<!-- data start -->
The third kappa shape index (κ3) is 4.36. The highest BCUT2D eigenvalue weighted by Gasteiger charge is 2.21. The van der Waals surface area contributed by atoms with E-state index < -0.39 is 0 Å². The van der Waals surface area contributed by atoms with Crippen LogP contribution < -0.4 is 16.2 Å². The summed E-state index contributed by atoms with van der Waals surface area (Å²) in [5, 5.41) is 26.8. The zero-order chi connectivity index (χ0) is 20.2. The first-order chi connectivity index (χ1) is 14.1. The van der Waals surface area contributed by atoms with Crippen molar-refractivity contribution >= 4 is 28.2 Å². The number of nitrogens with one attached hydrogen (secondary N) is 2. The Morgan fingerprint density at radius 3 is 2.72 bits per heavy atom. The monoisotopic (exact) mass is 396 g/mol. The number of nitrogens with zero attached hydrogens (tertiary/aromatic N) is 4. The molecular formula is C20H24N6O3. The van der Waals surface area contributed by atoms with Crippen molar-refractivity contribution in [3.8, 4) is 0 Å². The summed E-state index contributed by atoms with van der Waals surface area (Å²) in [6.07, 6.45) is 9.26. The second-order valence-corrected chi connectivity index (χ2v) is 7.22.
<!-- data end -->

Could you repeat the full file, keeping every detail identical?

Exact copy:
The third kappa shape index (κ3) is 4.36. The highest BCUT2D eigenvalue weighted by Gasteiger charge is 2.21. The van der Waals surface area contributed by atoms with E-state index < -0.39 is 0 Å². The van der Waals surface area contributed by atoms with Crippen LogP contribution < -0.4 is 16.2 Å². The summed E-state index contributed by atoms with van der Waals surface area (Å²) in [5, 5.41) is 26.8. The zero-order chi connectivity index (χ0) is 20.2. The first-order chi connectivity index (χ1) is 14.1. The van der Waals surface area contributed by atoms with Crippen molar-refractivity contribution >= 4 is 28.2 Å². The number of nitrogens with one attached hydrogen (secondary N) is 2. The Morgan fingerprint density at radius 3 is 2.72 bits per heavy atom. The monoisotopic (exact) mass is 396 g/mol. The number of nitrogens with zero attached hydrogens (tertiary/aromatic N) is 4. The molecular formula is C20H24N6O3. The van der Waals surface area contributed by atoms with Crippen molar-refractivity contribution in [3.8, 4) is 0 Å². The summed E-state index contributed by atoms with van der Waals surface area (Å²) in [6.07, 6.45) is 9.26. The second-order valence-corrected chi connectivity index (χ2v) is 7.22.